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Special to The Lancaster News
The reports coming in from the sites who participated in the Ag+ArtTour of Lancaster County show the event was a great success both for the participants and for visitors, many whom toured the sites for the first time.
A partnership of Clemson University Cooperative Extension Service, Olde English District Tourism Commission, Lancaster Agribusiness Center, Lancaster County Council of the Arts, and See Lancaster SC, this weekend long event will be held annually as an invitation to visit Lancaster County’s agricultural and arts treasures. On June 21-23, record numbers of “agri-tourists” descended upon local farms and markets, cultural sites and artists’ studios, driving away to the next stop with arms loaded with locally grown and handmade gifts, and “refueling stops” at restaurants featuring farm-fresh products on the menus.
The weekend began with a sold-out kick-off event at The Ivy Place, a historic farm which still boasts fields of strawberries, vegetables, and flowers set among an 1800s farmhouse, barns, and a renovated guest cottage. With perfect weather, the day was reminiscent of an old-time family reunion picnic on the lawn.
The free events began at June 22 with lines of cars turning off main roads on a self-guided trek through the county.
Farms, markets, historical, and arts locations tallied visitors until 5 p.m., capturing information with informal surveys to show where visitors hailed from and how they learned of the event. The 1-5 p.m. tour hours on June 23 were a successful repeat of Saturday’s popularity.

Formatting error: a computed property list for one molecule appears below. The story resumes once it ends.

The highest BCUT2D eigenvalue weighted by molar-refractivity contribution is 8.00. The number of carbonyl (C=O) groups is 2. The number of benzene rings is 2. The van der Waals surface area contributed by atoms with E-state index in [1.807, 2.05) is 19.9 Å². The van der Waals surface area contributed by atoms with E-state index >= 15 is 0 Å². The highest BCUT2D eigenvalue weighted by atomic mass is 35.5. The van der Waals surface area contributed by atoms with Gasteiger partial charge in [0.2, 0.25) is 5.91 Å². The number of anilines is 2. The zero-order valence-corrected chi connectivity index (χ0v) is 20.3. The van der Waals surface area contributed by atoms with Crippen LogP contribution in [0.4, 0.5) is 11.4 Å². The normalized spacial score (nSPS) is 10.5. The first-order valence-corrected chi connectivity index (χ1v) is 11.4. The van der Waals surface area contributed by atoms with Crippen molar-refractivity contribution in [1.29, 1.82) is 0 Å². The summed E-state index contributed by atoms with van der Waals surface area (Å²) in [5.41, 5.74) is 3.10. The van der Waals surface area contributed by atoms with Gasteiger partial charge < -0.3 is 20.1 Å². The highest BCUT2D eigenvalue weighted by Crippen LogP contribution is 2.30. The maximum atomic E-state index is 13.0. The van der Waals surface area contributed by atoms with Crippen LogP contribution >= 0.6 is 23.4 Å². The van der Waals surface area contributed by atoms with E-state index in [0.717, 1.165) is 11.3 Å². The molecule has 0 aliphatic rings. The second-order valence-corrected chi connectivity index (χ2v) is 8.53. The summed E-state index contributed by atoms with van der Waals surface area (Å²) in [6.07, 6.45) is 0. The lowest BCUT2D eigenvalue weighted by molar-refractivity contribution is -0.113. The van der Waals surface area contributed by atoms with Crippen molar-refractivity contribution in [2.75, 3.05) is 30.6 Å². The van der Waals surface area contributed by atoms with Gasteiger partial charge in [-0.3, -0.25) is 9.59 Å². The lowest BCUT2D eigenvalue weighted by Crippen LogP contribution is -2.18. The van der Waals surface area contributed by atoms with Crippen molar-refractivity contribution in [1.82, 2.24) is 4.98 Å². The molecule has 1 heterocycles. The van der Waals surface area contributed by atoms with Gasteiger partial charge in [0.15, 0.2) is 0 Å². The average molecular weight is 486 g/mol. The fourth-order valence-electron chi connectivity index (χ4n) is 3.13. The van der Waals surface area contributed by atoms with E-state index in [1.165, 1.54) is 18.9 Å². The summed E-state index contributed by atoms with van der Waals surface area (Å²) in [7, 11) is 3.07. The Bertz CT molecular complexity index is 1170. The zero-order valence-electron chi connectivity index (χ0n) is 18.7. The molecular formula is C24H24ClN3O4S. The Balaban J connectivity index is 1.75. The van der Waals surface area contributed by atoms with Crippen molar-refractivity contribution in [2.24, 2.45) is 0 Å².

Collected and compiled data from the 24 participating locations shows an overwhelming percentage of visitors from zip codes other than Lancaster, and comments indicate a majority of first-time tourists. The partnering agencies plan a follow-up meeting within the next few weeks, which will provide guidance for the 2014 Ag+ArtTour of Lancaster County already in the works.
While the surveys and information collected from tour participants will tell the stories of “who, what, and where,” the real stories of the tour’s success came from visitors.
As they found their way from place to place, they carried passports with maps, site and restaurant information, and punch cards that volunteers checked off as their tour progressed.
Excitement could be seen in their eyes as they talked of the places they had been, the experiences they enjoyed and where their tour would next lead them.
Many had mapped a two-day tour from the website and schedule of special events that included orchard and herb garden tours, artist demonstrations, beer and food pairings (yes, Lancaster is home to a microbrewery), quilter guild and museum exhibits, Native American artists of every kind, a hammered dulcimer player, alpacas with owners weaving wool to fiber and beautifully restored historic homes and landmarks.
For many, this was an opportunity to learn about Lancaster, and for others the tour offered the opportunity to visit sites that would otherwise not be available during a weekend outing.
As the first-time-ever for Lancaster County, the tour was a great opportunity to learn first-hand what type experiences agritourism travelers enjoy in order to welcome them with a new appreciation of the wonderful assets that we have right in our own backyards.